Improved resource management for desert ecosystems. The extreme variability of desert ecosystems tends toward boom-and-bust cycles rather than a steady flow of environmental goods and services. Deserts, therefore, require policies that support dynamic responses to the variable and unpredictable desert environment. Mitigating the “bust” part of the cycle is an important component of the sustainable management of desert ecosystems, including not only emergency support during drought crises, but also proactive management to increase human and societal resilience, by creating diversified rural income opportunities that can sustain rural livelihoods during times of stress.
Making use of modern technology. Traditional wisdom on coping with drought, complemented by cutting-edge science and information technology holds great potential for sustainable desert resource management. Technical knowledge and reliable forecasts alone are insufficient, but need to be implemented to the benefit of the local people. Climate change adaptation planning must therefore include the identification of vulnerable population groups and the exploration of effective and affordable livelihood strategies during times of climatic stress. Perhaps most importantly, management systems are needed that have the will and capacity to act on the most likely risk scenarios.
Renewable energy from the desert. Continuously high solar radiation makes deserts ideal locations for solar cell installations, the potential reach of which is not limited to deserts. Apart from technological feasibility, the adoption of solar energy as an alternative to fossil fuels depends on the global as well as national policy environments and concrete implementation strategies. Possible incentives to encourage the shift towards renewable energy sources include taxes on pollution-generating burning of fossil fuels, while providing loans and grants for the use of solar and other renewable energy resources.
“Soft path” for water development. Deserts, as the first environments confronted with water shortages and forced to rethink water use priorities, should be among the forerunners in developing and testing innovative, efficient, and globally-relevant, water-use technologies and policies. The “soft path” approach to water should focuses on water-use efficiency and on lowering demand, supported by economic and institutional instruments, rather than on further attempts to increase water supply. In many desert regions, water prices currently do not reflect the true cost and value of water.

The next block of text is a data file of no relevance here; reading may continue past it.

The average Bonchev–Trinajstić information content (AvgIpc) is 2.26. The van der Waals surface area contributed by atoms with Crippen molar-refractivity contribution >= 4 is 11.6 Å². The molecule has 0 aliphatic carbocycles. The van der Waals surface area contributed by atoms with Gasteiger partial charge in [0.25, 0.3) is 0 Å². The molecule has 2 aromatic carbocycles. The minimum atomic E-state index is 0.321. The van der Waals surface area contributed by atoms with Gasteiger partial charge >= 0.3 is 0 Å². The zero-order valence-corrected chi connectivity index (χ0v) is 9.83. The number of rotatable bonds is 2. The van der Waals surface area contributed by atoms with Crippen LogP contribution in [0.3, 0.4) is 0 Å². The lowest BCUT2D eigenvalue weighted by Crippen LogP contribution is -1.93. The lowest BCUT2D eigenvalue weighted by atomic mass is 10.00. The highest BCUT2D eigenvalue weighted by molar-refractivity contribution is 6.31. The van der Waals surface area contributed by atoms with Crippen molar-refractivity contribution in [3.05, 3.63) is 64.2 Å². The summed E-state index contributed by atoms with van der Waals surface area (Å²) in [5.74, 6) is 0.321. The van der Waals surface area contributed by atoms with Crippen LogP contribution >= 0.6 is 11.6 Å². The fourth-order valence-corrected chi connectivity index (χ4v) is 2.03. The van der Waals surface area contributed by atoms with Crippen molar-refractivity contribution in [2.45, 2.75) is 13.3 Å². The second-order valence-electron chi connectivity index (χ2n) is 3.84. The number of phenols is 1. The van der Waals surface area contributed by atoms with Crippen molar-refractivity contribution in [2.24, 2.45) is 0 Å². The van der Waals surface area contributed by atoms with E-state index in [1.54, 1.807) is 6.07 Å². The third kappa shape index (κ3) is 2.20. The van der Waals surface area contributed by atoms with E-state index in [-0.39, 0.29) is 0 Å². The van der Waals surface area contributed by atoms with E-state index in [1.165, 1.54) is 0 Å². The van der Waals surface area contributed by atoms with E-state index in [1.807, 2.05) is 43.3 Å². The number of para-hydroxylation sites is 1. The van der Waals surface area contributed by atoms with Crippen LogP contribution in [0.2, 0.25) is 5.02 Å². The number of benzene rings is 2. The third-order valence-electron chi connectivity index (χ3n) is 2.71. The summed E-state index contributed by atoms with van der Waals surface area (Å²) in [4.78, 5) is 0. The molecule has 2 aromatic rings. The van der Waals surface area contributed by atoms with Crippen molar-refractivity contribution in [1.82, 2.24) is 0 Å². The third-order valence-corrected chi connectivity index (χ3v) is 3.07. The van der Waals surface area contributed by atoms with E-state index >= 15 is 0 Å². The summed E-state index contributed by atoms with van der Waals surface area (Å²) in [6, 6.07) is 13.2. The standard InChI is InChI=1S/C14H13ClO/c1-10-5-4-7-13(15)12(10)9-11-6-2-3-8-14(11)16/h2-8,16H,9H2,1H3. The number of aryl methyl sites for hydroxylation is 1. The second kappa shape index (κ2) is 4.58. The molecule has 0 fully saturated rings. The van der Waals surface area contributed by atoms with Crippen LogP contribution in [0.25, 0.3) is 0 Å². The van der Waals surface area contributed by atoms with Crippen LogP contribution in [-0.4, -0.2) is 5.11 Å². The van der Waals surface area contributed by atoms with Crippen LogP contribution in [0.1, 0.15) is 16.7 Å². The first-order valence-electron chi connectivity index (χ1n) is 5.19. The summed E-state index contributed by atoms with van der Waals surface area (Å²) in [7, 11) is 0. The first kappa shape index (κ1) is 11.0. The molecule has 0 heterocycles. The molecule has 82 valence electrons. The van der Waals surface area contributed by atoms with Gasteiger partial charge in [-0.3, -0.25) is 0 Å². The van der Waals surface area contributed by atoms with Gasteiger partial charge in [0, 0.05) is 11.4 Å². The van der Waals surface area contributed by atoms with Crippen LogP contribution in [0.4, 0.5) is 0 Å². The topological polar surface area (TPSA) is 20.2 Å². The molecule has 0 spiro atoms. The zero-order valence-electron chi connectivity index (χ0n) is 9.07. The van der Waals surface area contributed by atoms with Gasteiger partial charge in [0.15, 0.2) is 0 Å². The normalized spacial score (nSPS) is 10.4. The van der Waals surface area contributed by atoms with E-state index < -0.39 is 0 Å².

A strategy to discourage wasteful water consumption, which at the same time contributes to more equitable access to water, is to support low-income and low-volume users with transparent subsidies, financed by excessive water consumers. Raising public awareness about the need to conserve water is particularly important for new migrants into deserts who have not developed a “sense of place”, such as those moving into the desert cities of the U.S. Southwest.
Small-scale decentralized water supply facilities and the involvement of communities in the decision-making process about water management, allocation, and use ensure more equitable access to water and potentially lower environmental impacts than the massive centrally-planned water schemes of the 20th century. Promotion of high value-added uses of water is critical to improve water-use efficiency. For example, the high-tech industrial sector enhances the value of each cubic metre of water used many times more than the agricultural sector. Within the agricultural sector, one possibility to improve water efficiency is to restrict irrigated agriculture in deserts to high-value crops (for example, dates), intensive greenhouse farming or aquaculture, while lower-value crops such as maize can be imported from more humid regions.